Nobel prize medal

Science is in crisis and all its sacred cows are being examined anew.

The problems began with psychology. A so-called “crisis of replication” was revealed, beginning in 2011. Hundreds of researchers worked hard to repeat 100 notable studies. While 97% of the originals had “significant results,” only 36% of the repeats did.

What had been discovered, published in reputable journals and widely cited could not be shown to be true again.

More than half of all findings were basically bunkum, including some that had travelled very far. Perhaps the most famous such example is power poses.

This was a study that got far more attention than its sample size deserved. I remember vividly watching the TED talk (which has now racked up over 9 million views) and being blown away.

The basic theory of power poses was that we can change our self confidence by posing our body confidently. Putting your hand in the air or standing tall with feet wide apart was supposed to raise testosterone and lower cortisol “and perhaps to actually improve confidence and performance in situations such as interviewing for jobs,” the study’s authors wrote. It all sounded very plausible. But, in 2015, a repeat of the original study found no such effect.

The repeat study had 200 participants. The original, just 42. So, all that arm-hoisting before all those job interviews was pointless.

The reasons for the crisis of replication in psychology were many. They included small sample sizes, problematic statistical techniques, funding dependent on finding results, and bias from journals who decided what to publish.

[Nobel Prize does not a presidency make]

It was not long before the rest of science admitted it faced the same problems. The editor of perhaps the world’s pre-eminent medical journal, The Lancet, wrote that science had taken “a turn towards darkness”:

“The case against science is straightforward: much of the scientific literature, perhaps half, may simply be untrue. Afflicted by studies with small sample sizes, tiny effects, invalid exploratory analyses, and flagrant conflicts of interest, together with an obsession for pursuing fashionable trends of dubious importance, science has taken a turn towards darkness.”

One of the most compelling problems in science is the pressure for results.

Journals rarely publish studies that find nothing. If you spend years gathering data and discover none of it fits, the hypotheses you were testing remain unproven. Journals are not inclined to publish that.

And of course, universities will not hire academics who are unpublished. Grants will not be provided to scientists who have made no discoveries. Etc.

In short, the pressure to get results is extreme. As post-doctoral researcher Joseph Hilgard, surveyed by US news-site Vox, said: 

“This causes a conflict of interest: The scientist is in charge of evaluating the hypothesis, but the scientist also desperately wants the hypothesis to be true.”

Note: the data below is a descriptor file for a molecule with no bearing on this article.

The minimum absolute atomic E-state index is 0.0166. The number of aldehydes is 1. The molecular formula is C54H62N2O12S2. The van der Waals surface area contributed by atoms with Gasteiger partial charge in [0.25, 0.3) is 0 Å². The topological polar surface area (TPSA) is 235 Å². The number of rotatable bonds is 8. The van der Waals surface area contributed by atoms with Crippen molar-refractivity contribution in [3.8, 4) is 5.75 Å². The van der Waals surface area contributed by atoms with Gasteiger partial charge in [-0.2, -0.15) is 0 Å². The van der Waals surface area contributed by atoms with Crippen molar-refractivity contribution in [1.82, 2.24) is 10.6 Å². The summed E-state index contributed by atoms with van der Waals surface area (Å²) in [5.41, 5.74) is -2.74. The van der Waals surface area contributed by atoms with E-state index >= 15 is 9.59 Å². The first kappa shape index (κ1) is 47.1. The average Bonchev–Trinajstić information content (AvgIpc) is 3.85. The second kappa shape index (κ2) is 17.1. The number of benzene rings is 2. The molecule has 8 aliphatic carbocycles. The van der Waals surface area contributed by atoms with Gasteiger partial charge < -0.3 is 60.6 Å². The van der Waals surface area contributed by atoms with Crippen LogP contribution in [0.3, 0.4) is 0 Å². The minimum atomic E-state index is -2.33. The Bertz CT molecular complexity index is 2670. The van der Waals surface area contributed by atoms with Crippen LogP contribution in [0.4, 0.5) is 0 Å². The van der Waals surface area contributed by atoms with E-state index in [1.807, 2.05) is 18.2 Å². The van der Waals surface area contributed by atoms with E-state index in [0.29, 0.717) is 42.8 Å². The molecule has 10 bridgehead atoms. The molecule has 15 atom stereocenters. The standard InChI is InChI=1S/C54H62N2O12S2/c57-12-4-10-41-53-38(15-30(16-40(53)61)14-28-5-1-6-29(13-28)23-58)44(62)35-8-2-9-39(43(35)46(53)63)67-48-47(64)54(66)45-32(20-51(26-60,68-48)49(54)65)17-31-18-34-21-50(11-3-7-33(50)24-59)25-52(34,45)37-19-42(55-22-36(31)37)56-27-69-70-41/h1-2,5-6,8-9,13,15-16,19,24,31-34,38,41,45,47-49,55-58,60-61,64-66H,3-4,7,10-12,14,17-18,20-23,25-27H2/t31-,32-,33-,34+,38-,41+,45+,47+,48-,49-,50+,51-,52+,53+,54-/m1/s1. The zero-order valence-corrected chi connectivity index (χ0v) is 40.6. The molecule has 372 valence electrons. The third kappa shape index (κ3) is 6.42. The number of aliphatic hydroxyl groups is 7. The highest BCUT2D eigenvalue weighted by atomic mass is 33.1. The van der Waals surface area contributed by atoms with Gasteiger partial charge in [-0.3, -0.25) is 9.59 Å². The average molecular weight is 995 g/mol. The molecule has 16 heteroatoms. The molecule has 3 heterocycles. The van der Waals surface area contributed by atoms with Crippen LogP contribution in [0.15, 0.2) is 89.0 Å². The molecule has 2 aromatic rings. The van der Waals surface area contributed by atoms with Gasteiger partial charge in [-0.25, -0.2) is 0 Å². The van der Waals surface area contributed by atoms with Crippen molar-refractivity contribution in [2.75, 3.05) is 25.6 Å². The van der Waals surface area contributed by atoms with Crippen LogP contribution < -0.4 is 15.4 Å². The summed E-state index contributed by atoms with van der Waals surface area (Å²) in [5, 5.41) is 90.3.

The fixes proposed are many — funding laboratories rather than studies; rewarding good experiment design, not good experiment results; pre-registering studies so ones that found nothing can’t be hidden away; scrapping scientific journals and publishing findings online in real time.

All these are good ideas — some are a matter of urgency. But will they be enough? The system of rewards for positive results goes to the very heart of science.

Each year the Nobel Foundation awards prizes in physics, chemistry, medicine, literature and peace. (There is also a related prize for economic sciences). A Nobel Prize consists of a solid gold medal, a diploma and 8 million Swedish krona (A$1.2 million).

Nobel Prizes are rarer than Olympic Gold medals, rarer than Academy Awards. Their recipients are venerated, idolised and adulated. At the University of California’s Berkeley campus, special car parks are set aside for the tiny handful of staff that are Nobel laureates.

But Nobel Prize winners are simply brilliant researchers whose hypotheses turned out to be true. At the same time, it is likely many equally brilliant scientists ran equally good experiments, but never quite found the data needed to reject a null hypothesis. (A null hypothesis usually represents the status quo belief about the world.)

Nobel Prizes have other effects on science. The dream of winning one inspires young people to become scientists, and keeps many a scientist in the profession even while the pay is bad, the hours long and the job security poor.

Prizes are a good value way to motivate them. Very cost effective. And of course, Nobel Prizes are obviously not the problem with science per se. But they are by far the most prominent manifestation of the tendency to reward results rather than good practice.

A wholesale change to science might include — just as a suggestion — the establishment of an even larger prize for exemplary scientific practice in replicating studies. Or a special, even larger prize for running dozens of high-powered experiments on highly plausible hypotheses and coming up with nothing.

Peter Fray

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Peter Fray
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